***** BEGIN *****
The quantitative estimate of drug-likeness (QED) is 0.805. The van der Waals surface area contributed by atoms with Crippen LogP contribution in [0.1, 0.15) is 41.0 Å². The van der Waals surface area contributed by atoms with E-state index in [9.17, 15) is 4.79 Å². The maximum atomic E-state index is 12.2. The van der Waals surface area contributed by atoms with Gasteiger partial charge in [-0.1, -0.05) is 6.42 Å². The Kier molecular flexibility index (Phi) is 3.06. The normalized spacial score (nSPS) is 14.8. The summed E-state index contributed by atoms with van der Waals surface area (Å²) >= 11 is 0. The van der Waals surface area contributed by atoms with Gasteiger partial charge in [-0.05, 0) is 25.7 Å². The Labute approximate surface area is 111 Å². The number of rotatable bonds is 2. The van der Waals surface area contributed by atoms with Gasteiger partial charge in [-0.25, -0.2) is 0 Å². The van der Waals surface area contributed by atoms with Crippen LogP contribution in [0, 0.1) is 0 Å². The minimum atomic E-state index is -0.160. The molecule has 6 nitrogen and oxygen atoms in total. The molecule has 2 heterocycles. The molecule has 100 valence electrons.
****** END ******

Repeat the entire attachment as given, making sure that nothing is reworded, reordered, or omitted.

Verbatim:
The quantitative estimate of drug-likeness (QED) is 0.805. The van der Waals surface area contributed by atoms with Crippen LogP contribution in [0.1, 0.15) is 41.0 Å². The van der Waals surface area contributed by atoms with E-state index in [9.17, 15) is 4.79 Å². The maximum atomic E-state index is 12.2. The van der Waals surface area contributed by atoms with Gasteiger partial charge in [-0.1, -0.05) is 6.42 Å². The Kier molecular flexibility index (Phi) is 3.06. The normalized spacial score (nSPS) is 14.8. The summed E-state index contributed by atoms with van der Waals surface area (Å²) >= 11 is 0. The van der Waals surface area contributed by atoms with Gasteiger partial charge in [-0.05, 0) is 25.7 Å². The Labute approximate surface area is 111 Å². The number of rotatable bonds is 2. The van der Waals surface area contributed by atoms with Gasteiger partial charge in [-0.25, -0.2) is 0 Å². The van der Waals surface area contributed by atoms with Crippen LogP contribution in [0, 0.1) is 0 Å². The minimum atomic E-state index is -0.160. The molecule has 6 nitrogen and oxygen atoms in total. The molecule has 2 heterocycles. The molecule has 100 valence electrons.